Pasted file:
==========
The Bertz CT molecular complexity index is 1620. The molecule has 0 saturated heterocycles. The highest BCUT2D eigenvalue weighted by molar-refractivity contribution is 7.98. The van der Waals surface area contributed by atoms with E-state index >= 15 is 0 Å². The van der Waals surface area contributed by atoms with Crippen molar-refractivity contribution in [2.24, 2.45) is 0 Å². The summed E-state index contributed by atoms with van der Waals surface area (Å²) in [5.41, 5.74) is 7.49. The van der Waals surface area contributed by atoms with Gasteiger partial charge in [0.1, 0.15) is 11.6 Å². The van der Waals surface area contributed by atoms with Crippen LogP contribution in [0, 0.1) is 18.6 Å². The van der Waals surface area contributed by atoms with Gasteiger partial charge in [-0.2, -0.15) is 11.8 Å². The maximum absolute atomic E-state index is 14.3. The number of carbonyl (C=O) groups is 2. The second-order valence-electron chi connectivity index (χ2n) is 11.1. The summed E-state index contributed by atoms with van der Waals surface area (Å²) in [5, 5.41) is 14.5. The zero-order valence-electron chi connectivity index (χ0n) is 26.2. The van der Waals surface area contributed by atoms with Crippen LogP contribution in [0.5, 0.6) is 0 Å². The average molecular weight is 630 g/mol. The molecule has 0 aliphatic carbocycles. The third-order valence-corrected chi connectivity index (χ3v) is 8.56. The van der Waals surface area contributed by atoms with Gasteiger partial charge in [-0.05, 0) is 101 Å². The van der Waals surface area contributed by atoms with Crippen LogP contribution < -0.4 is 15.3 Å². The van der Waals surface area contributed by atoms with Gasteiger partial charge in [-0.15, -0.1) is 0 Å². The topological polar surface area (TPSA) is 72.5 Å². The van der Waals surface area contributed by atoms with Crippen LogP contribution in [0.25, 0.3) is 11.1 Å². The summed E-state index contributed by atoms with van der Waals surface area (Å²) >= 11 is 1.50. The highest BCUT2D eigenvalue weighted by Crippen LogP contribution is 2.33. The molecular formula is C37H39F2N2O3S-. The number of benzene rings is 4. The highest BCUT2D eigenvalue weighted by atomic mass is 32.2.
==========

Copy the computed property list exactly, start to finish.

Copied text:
The Bertz CT molecular complexity index is 1620. The molecule has 0 saturated heterocycles. The highest BCUT2D eigenvalue weighted by molar-refractivity contribution is 7.98. The van der Waals surface area contributed by atoms with E-state index >= 15 is 0 Å². The van der Waals surface area contributed by atoms with Crippen molar-refractivity contribution in [2.24, 2.45) is 0 Å². The summed E-state index contributed by atoms with van der Waals surface area (Å²) in [5.41, 5.74) is 7.49. The van der Waals surface area contributed by atoms with Gasteiger partial charge in [0.1, 0.15) is 11.6 Å². The van der Waals surface area contributed by atoms with Crippen LogP contribution in [0, 0.1) is 18.6 Å². The van der Waals surface area contributed by atoms with Gasteiger partial charge in [-0.2, -0.15) is 11.8 Å². The maximum absolute atomic E-state index is 14.3. The number of carbonyl (C=O) groups is 2. The second-order valence-electron chi connectivity index (χ2n) is 11.1. The summed E-state index contributed by atoms with van der Waals surface area (Å²) in [5, 5.41) is 14.5. The zero-order valence-electron chi connectivity index (χ0n) is 26.2. The van der Waals surface area contributed by atoms with Crippen LogP contribution in [0.5, 0.6) is 0 Å². The average molecular weight is 630 g/mol. The molecule has 0 aliphatic carbocycles. The third-order valence-corrected chi connectivity index (χ3v) is 8.56. The van der Waals surface area contributed by atoms with Gasteiger partial charge in [-0.05, 0) is 101 Å². The van der Waals surface area contributed by atoms with Crippen LogP contribution < -0.4 is 15.3 Å². The van der Waals surface area contributed by atoms with Gasteiger partial charge in [-0.15, -0.1) is 0 Å². The topological polar surface area (TPSA) is 72.5 Å². The van der Waals surface area contributed by atoms with Crippen LogP contribution in [0.25, 0.3) is 11.1 Å². The summed E-state index contributed by atoms with van der Waals surface area (Å²) >= 11 is 1.50. The highest BCUT2D eigenvalue weighted by Crippen LogP contribution is 2.33. The molecular formula is C37H39F2N2O3S-. The number of benzene rings is 4. The highest BCUT2D eigenvalue weighted by atomic mass is 32.2.